Schools Roundup: Solar at Georgia High School and California Schools, Texas A&M CHP System, Illinois School District 57 HVAC
Mage Solar, a turnkey coordinator of PV systems, will provide a 1.1 MW solar PV system to Dublin City High School, in Dublin, Ga. The 4,898-module system will be spread out over several locations on campus and include roof top arrays, ground mounts and dual axis trackers. Evergreen Solar Services, a nationally operating installer company with focus on large commercial and utility scale installations, will construct, commission, and maintain the operation of the photovoltaic system. The solar consulting group Greenavations Power and Renewable Energy Equipment Leasing, a Georgia-based finance company, worked with Mage Solar to create the financing structure that will reduce the school’s utility costs about 40 percent.
SolarCity announced a 1.5 MW solar power project that will bring renewable energy to eight Barstow Unified School District schools and facilities in California, including Cameron Elementary School, Crestline Elementary School, Henderson Elementary School, Montara Elementary School, Barstow Junior High School, Barstow High School, Central High School and the Barstow District Office. The solar installations are expected to save the district $112,000 in the first year and roughly $5.3 million over the next 20 years. The solar systems will offset an average of 70 percent of each of the eight facilities’ electricity needs. Barstow also will join hundreds of other districts across the state in benefiting from state’s net metering policy, which credits solar customers for the surplus clean energy their systems send to the grid.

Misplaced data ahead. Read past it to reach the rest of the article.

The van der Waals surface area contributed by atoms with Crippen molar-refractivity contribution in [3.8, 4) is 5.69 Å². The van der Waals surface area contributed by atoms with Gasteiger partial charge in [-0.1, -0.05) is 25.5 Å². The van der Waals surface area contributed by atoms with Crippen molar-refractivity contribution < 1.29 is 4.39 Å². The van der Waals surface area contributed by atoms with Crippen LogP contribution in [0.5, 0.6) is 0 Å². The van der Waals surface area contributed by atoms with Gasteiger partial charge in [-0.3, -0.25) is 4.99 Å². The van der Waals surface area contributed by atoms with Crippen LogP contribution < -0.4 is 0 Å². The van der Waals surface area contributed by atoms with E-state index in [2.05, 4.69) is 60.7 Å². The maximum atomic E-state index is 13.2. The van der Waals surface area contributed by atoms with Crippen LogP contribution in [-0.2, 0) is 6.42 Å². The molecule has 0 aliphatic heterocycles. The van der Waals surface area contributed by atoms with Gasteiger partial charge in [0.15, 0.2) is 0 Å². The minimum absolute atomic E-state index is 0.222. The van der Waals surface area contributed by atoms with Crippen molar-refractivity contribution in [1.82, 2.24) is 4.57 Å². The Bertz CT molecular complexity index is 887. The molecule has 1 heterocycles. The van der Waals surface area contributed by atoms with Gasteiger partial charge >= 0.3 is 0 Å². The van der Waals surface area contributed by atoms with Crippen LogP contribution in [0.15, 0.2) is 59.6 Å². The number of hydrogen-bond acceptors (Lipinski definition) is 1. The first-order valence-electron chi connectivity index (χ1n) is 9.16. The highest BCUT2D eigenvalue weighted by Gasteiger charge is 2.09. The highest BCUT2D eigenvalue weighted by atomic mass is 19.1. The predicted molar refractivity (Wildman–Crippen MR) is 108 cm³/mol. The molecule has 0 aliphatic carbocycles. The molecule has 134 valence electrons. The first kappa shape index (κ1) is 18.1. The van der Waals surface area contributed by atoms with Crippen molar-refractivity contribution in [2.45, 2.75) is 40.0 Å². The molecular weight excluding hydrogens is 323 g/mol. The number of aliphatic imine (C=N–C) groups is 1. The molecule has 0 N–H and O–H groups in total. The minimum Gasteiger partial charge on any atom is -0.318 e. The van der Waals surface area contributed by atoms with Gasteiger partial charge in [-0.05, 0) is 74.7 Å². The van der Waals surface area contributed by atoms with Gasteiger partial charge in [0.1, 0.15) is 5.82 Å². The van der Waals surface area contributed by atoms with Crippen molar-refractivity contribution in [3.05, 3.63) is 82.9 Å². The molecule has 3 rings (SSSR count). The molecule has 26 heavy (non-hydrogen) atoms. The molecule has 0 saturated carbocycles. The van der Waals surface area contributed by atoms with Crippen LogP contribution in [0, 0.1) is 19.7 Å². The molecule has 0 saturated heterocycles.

Texas A&M’s energy efficiency measures have saved the university about $140 million during the past decade, according to The Eagle. From 2002 to 2012, the campus grew by about 25 percent in terms of square footage, but its energy use decreased from 364 million BTUs per square foot to 214 BTUs, a 40 percent drop. A combination of reduced consumption and more efficiencies created the decrease. In 2012, the university installed a combined heating and power system that requires one-third less fuel than an off-campus power plant with similar output. The university recovers otherwise-wasted heat to provide space heating, cooling and domestic hot water. Also, the CHP system displaces grid-supplied power, increasing the reliability of the energy supply while reducing demands on existing transmission and distribution infrastructure.
After conducting an energy audit in 2012, School District 57 in Mount Prospect, Ill., is implementing a control schedule that ensures HVAC equipment runs less often when people are not in its four school buildings, saving an estimated $50,000 yearly, says the Chicago Tribune. In addition, the Department of Commerce and Economic Opportunity (DCEO) will pay experts to find inefficiencies in HVAC operations and recommend improvements that will pay for themselves in 18 months or less at District 57’s Fairview and Lions Park schools. The District could save $35,000 yearly if all recommendations are implemented. DCEO also gave District 57 a grant for $64,000 for energy savings realized from installing new lights at its Lincoln and Westbrook schools last summer.
Why bring buildings online? What information can operations teams glean from real-time data that they can’t just get from the monthly data provided by utility companies? Click to learn more.
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